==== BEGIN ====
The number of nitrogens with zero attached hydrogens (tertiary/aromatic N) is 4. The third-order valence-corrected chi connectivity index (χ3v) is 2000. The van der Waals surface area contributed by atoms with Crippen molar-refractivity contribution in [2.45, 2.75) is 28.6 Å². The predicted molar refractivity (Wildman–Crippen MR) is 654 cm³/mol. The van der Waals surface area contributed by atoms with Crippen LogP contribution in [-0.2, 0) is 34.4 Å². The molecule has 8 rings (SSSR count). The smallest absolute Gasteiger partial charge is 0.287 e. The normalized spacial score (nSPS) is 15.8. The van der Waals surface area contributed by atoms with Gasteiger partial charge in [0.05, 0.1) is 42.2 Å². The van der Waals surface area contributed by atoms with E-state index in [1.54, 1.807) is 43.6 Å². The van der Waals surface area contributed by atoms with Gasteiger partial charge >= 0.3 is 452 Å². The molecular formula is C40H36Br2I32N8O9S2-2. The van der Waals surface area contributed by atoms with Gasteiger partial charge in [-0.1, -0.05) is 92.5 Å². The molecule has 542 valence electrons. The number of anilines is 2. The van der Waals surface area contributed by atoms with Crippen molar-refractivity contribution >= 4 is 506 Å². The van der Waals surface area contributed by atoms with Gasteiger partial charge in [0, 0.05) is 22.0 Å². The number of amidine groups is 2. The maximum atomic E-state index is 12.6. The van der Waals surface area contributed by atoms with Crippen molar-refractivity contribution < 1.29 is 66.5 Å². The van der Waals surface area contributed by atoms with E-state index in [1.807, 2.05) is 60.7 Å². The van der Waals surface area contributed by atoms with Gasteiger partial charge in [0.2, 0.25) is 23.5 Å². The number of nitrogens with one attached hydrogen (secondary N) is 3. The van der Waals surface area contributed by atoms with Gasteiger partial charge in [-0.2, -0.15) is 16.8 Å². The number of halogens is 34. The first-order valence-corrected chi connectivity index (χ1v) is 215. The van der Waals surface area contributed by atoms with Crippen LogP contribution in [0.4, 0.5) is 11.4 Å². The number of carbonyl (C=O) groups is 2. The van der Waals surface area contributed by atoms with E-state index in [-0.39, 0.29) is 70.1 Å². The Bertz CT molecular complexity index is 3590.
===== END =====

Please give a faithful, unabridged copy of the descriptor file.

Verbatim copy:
The number of nitrogens with zero attached hydrogens (tertiary/aromatic N) is 4. The third-order valence-corrected chi connectivity index (χ3v) is 2000. The van der Waals surface area contributed by atoms with Crippen molar-refractivity contribution in [2.45, 2.75) is 28.6 Å². The predicted molar refractivity (Wildman–Crippen MR) is 654 cm³/mol. The van der Waals surface area contributed by atoms with Crippen LogP contribution in [-0.2, 0) is 34.4 Å². The molecule has 8 rings (SSSR count). The smallest absolute Gasteiger partial charge is 0.287 e. The normalized spacial score (nSPS) is 15.8. The van der Waals surface area contributed by atoms with Gasteiger partial charge in [0.05, 0.1) is 42.2 Å². The van der Waals surface area contributed by atoms with E-state index in [1.54, 1.807) is 43.6 Å². The van der Waals surface area contributed by atoms with Gasteiger partial charge >= 0.3 is 452 Å². The molecular formula is C40H36Br2I32N8O9S2-2. The van der Waals surface area contributed by atoms with Gasteiger partial charge in [-0.1, -0.05) is 92.5 Å². The molecule has 542 valence electrons. The number of anilines is 2. The van der Waals surface area contributed by atoms with Crippen molar-refractivity contribution >= 4 is 506 Å². The van der Waals surface area contributed by atoms with Gasteiger partial charge in [0, 0.05) is 22.0 Å². The number of amidine groups is 2. The maximum atomic E-state index is 12.6. The van der Waals surface area contributed by atoms with Crippen molar-refractivity contribution < 1.29 is 66.5 Å². The van der Waals surface area contributed by atoms with E-state index in [1.807, 2.05) is 60.7 Å². The van der Waals surface area contributed by atoms with Gasteiger partial charge in [0.2, 0.25) is 23.5 Å². The number of nitrogens with one attached hydrogen (secondary N) is 3. The van der Waals surface area contributed by atoms with Gasteiger partial charge in [-0.2, -0.15) is 16.8 Å². The number of halogens is 34. The first-order valence-corrected chi connectivity index (χ1v) is 215. The van der Waals surface area contributed by atoms with Crippen LogP contribution in [0.4, 0.5) is 11.4 Å². The number of carbonyl (C=O) groups is 2. The van der Waals surface area contributed by atoms with E-state index in [-0.39, 0.29) is 70.1 Å². The Bertz CT molecular complexity index is 3590.